John and Gina Lee stand behind the counter at Video Depot in Newhall where they've welcomed movie lovers for over 30 years. Cory Rubin/The SIgnal

Video Depot: The last action heroes in Newhall

Even with movie rental stores on almost every corner of the Santa Clarita Valley many moons ago, John and Gina Lee remember how a line of film lovers would snake through the aisles and out to the storefront of their Video Depot in Newhall. 

That’s not quite the case today. 

“Fridays and Saturdays were the busiest days,” said John. “There were long lines that would go out the door. Those days are gone now. Weekends are still a little better than weekdays but it’s different these days.” 

While Video Depot no longer has the customer volume it once strongly held, its endurance to remain open amid a movie streaming dominated industry is stronger. The store even publicizes itself on social media as “(t)he last DVD and Blu-Ray rental store in Santa Clarita (and) possibly the world.” 

With a multitude of options to watch movies these days, from Netflix to Redbox, video stores have found it more challenging than ever to convince consumers to leave their homes and make the drive. 

“It’s been pretty hard to keep up with the times, but we’re making it happen. We just don’t know for how long,” said John, who is a longtime real estate agent and owner of Video Depot’s next-door neighbor Best Mail and Ship Center. 

The Lees jumped into the video rental business in 1986, joining about 30,000 other stores across the nation at the time. They owned three other locations — two in Saugus and one in Canyon Country— before selling them off. They’re now down to their last one, but plans to get rid of it are nonexistent, the couple said.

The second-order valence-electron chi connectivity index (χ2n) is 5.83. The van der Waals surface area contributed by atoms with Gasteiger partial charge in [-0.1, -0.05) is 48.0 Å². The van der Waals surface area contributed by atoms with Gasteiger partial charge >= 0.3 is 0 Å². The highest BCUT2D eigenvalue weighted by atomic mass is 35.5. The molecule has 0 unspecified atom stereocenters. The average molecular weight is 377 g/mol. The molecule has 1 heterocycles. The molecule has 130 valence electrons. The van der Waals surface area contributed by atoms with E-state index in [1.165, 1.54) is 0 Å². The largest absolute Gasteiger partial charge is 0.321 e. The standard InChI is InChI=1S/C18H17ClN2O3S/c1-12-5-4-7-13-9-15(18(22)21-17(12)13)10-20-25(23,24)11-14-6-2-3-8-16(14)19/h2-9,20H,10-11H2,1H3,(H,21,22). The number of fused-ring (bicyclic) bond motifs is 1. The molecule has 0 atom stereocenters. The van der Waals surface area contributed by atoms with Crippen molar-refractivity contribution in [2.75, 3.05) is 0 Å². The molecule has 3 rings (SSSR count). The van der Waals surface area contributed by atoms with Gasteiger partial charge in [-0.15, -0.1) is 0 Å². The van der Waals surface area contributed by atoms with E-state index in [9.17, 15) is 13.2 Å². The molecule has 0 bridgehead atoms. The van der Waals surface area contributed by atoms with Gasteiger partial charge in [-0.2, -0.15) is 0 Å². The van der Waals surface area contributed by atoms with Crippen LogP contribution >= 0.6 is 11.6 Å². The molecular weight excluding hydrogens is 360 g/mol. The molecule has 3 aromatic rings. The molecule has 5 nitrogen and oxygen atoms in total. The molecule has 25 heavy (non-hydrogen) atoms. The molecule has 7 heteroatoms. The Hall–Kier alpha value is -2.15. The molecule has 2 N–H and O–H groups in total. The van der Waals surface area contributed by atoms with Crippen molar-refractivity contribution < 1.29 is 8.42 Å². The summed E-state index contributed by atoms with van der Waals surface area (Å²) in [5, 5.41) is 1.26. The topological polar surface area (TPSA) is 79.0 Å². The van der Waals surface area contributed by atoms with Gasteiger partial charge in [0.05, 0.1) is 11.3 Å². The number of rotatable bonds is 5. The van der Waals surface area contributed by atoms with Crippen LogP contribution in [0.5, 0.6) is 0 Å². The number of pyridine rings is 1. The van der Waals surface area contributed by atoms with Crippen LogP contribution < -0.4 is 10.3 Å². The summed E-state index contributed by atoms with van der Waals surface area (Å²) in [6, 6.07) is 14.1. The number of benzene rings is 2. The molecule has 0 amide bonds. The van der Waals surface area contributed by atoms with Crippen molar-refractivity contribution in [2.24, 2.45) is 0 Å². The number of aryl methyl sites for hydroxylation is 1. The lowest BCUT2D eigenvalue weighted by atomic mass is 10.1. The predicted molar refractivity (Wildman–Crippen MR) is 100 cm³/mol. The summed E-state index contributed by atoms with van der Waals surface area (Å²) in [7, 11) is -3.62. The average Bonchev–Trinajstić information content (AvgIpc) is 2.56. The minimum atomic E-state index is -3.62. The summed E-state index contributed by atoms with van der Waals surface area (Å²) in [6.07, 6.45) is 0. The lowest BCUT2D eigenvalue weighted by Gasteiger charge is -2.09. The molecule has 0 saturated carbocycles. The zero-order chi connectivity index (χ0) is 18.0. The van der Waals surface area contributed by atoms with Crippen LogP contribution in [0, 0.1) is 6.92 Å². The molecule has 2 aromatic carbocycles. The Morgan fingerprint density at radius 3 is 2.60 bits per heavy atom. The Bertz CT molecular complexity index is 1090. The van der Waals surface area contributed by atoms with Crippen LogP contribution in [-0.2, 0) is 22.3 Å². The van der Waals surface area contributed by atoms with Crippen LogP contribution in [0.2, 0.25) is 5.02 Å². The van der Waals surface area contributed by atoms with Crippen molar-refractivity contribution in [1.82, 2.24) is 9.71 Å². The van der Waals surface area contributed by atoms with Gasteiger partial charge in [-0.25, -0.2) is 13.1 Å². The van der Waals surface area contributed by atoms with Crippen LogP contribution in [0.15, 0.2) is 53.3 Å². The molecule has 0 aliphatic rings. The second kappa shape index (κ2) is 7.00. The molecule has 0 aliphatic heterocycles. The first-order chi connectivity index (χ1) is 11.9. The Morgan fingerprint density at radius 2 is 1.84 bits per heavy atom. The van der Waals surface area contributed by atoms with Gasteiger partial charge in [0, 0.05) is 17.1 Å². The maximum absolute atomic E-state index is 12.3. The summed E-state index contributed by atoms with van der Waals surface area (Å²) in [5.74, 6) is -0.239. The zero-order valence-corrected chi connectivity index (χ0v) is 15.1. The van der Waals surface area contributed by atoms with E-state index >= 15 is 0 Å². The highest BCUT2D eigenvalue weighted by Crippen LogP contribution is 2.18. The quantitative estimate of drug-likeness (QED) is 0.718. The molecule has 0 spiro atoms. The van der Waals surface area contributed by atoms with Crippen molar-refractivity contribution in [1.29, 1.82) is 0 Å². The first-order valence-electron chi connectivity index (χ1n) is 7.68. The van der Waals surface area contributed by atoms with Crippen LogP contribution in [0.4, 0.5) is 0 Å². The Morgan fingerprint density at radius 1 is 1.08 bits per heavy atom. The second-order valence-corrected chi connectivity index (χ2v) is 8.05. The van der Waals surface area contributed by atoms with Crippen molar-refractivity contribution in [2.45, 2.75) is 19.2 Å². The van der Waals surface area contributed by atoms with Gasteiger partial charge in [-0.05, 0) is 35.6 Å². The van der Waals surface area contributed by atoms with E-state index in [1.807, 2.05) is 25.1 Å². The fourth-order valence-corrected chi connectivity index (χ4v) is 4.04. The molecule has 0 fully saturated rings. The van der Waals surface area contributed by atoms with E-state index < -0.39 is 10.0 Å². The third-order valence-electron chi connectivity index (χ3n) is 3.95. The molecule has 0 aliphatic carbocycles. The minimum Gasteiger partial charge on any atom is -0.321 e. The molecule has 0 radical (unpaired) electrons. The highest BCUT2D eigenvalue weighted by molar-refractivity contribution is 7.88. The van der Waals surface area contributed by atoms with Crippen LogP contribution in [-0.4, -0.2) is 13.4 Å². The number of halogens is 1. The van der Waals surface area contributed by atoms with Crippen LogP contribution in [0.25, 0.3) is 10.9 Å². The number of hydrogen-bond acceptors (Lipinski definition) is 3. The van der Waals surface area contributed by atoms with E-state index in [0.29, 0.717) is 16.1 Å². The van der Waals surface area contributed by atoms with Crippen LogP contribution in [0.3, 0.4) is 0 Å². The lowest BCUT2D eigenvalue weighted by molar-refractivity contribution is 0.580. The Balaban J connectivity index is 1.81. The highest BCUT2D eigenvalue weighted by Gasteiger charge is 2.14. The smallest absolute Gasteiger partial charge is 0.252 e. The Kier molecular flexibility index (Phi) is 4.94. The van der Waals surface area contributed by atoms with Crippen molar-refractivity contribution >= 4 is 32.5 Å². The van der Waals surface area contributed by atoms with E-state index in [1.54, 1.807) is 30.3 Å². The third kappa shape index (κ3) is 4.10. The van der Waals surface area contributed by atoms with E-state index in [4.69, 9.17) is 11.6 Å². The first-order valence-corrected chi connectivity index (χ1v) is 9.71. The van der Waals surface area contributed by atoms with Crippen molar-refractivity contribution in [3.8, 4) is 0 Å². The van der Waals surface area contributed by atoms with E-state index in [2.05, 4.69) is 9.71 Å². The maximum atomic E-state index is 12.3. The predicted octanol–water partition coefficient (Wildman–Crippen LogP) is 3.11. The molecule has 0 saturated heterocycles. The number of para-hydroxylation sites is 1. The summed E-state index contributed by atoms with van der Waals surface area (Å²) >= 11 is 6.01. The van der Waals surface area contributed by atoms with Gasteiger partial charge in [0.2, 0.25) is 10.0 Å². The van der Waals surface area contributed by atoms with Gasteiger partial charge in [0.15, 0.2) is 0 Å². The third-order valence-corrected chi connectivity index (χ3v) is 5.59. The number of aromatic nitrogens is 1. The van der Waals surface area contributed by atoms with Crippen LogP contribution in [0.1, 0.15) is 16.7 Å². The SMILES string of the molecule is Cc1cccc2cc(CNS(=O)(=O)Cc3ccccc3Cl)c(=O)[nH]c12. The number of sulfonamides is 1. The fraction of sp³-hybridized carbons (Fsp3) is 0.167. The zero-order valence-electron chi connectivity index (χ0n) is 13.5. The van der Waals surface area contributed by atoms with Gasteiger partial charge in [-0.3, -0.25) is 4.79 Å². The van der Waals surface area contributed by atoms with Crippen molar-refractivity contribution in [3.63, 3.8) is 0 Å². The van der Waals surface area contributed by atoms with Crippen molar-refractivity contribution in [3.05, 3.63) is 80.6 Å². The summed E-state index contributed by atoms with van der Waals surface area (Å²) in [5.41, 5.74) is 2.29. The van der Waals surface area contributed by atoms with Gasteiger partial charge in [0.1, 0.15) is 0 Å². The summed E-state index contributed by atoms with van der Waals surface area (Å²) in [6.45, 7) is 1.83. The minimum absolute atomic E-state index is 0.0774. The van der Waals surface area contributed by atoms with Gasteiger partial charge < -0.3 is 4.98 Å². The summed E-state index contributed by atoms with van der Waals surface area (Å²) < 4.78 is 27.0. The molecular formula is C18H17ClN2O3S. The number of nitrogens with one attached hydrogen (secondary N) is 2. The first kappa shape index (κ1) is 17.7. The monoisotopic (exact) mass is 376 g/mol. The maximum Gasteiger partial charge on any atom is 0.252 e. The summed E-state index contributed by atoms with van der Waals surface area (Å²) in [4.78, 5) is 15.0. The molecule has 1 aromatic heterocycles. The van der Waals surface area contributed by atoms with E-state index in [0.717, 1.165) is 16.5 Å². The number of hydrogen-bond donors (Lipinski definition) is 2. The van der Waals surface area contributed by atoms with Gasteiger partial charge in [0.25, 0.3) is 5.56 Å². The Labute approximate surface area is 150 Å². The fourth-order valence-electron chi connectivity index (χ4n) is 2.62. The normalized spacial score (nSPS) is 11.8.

“I love movies; watching them is my hobby,” said John, who loves classics. Video Depot grew from humble beginnings, with the owner handpicking a collection of movies on VHS from visits to more than 40 different shops to now having about 10,000 titles on DVDs.

Change is something the business has hurdled successfully over the decades, starting with Betamax and VHS rentals, to laserdiscs and later switching to DVDs and Blu-Ray. 

“It’s just part of the changes,” John said with a shrug. And while transitioning from one form to the other to stay in business were big investments, the Lees have not had to make significant adjustments since online streaming took over, they said. 

Some video stores have repurposed themselves as libraries, others have changed their selections mostly cater to collectors and some have only created social media accounts— that’s about the biggest adaption Video Depot has made in most recent times, according to Liam Miller, the store manager and a local film student. 

“I feel like you kind of have to have some sort of presence on social media to stay relevant,” said Miller, who runs the business’ Facebook and other outlets. “We put out all the new releases and people can see what new movies we got in. But also, so many people have found the store through social media. Some people have made Youtube videos documenting the store because it is one of the last ones around. They’ll then link our social media and people will say, ‘Oh, we found you through social media.’” 

An online appearance has helped Video Depot receive some foot traffic, but perhaps a large part of why people keep returning is their physical presence in the community. 

“I remember everyone’s faces,” said Gina, who runs day-to-day operations. “There’s three boys, like 5 or 6 years old, that would come with Power Ranger toys. Now they’re 30 years old and live in Thousand Oaks and come by for a car wash or here and say, ‘Hi, Ms. Lee.’ We have very loyal customers. I think it’s because we don’t see them as customers, we see them as family.” 

Some people still love the physical aspect of walking through the aisles and hand-selecting a movie, but that’s just the bonus, said Miller. The real treat is catching up with Gina, a friend of the community. 

“Gina and her relationship with customers, that’s really the main draw,” he said. “It’s not that people are coming here because they can’t get the releases at other places, they come here because they want to support a local business and want to see Gina and have that face time.” 

Video Depot’s future is uncertain, said John, but the desire to remain in business and continue bonding with members of the community is assured. 

Video Depot is located at 23636 Lyons Ave. in Newhall, just west of Peachland Avenue. It’s open Monday to Thursday, 10:30 a.m. to 9:30 p.m.; Friday and Saturday, 10:30 a.m. to 10:30 p.m.; and Sunday, 11 a.m. to 9:30 p.m.

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